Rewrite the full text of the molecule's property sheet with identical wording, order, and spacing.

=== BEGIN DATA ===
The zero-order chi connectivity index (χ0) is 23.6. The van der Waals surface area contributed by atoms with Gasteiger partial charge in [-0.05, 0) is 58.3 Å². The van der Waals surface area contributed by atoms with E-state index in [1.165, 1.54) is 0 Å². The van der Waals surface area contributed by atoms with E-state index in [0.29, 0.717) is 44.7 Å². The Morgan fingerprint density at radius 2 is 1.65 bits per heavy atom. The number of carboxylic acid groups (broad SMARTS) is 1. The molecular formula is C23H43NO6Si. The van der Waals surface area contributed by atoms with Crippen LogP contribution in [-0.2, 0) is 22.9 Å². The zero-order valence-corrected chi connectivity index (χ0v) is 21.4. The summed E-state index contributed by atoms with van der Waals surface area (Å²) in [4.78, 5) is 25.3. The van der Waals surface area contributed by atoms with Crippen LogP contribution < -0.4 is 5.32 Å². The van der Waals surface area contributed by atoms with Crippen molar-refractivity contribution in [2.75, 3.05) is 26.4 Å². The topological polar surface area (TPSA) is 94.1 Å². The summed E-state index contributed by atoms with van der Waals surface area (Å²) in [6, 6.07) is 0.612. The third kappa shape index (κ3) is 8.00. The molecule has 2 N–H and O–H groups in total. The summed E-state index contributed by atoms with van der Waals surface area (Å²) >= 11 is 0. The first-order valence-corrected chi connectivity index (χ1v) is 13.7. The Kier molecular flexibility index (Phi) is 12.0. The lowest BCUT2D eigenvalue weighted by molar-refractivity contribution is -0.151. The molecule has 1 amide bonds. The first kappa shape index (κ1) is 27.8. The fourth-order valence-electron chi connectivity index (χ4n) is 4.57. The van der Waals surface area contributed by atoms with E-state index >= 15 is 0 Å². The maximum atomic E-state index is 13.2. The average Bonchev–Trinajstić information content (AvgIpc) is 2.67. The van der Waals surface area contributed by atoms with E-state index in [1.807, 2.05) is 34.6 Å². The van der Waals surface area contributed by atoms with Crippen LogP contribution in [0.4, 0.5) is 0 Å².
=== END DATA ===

The zero-order chi connectivity index (χ0) is 23.6. The van der Waals surface area contributed by atoms with Gasteiger partial charge in [-0.05, 0) is 58.3 Å². The van der Waals surface area contributed by atoms with E-state index in [1.165, 1.54) is 0 Å². The van der Waals surface area contributed by atoms with E-state index in [0.29, 0.717) is 44.7 Å². The Morgan fingerprint density at radius 2 is 1.65 bits per heavy atom. The number of carboxylic acid groups (broad SMARTS) is 1. The molecular formula is C23H43NO6Si. The van der Waals surface area contributed by atoms with Crippen LogP contribution in [-0.2, 0) is 22.9 Å². The zero-order valence-corrected chi connectivity index (χ0v) is 21.4. The summed E-state index contributed by atoms with van der Waals surface area (Å²) in [4.78, 5) is 25.3. The van der Waals surface area contributed by atoms with Crippen LogP contribution < -0.4 is 5.32 Å². The van der Waals surface area contributed by atoms with Crippen molar-refractivity contribution in [2.75, 3.05) is 26.4 Å². The topological polar surface area (TPSA) is 94.1 Å². The summed E-state index contributed by atoms with van der Waals surface area (Å²) in [6, 6.07) is 0.612. The third kappa shape index (κ3) is 8.00. The molecule has 2 N–H and O–H groups in total. The summed E-state index contributed by atoms with van der Waals surface area (Å²) >= 11 is 0. The first-order valence-corrected chi connectivity index (χ1v) is 13.7. The Kier molecular flexibility index (Phi) is 12.0. The lowest BCUT2D eigenvalue weighted by molar-refractivity contribution is -0.151. The molecule has 1 amide bonds. The first kappa shape index (κ1) is 27.8. The fourth-order valence-electron chi connectivity index (χ4n) is 4.57. The van der Waals surface area contributed by atoms with E-state index >= 15 is 0 Å². The maximum atomic E-state index is 13.2. The average Bonchev–Trinajstić information content (AvgIpc) is 2.67. The van der Waals surface area contributed by atoms with E-state index in [1.807, 2.05) is 34.6 Å². The van der Waals surface area contributed by atoms with Crippen LogP contribution in [0.4, 0.5) is 0 Å².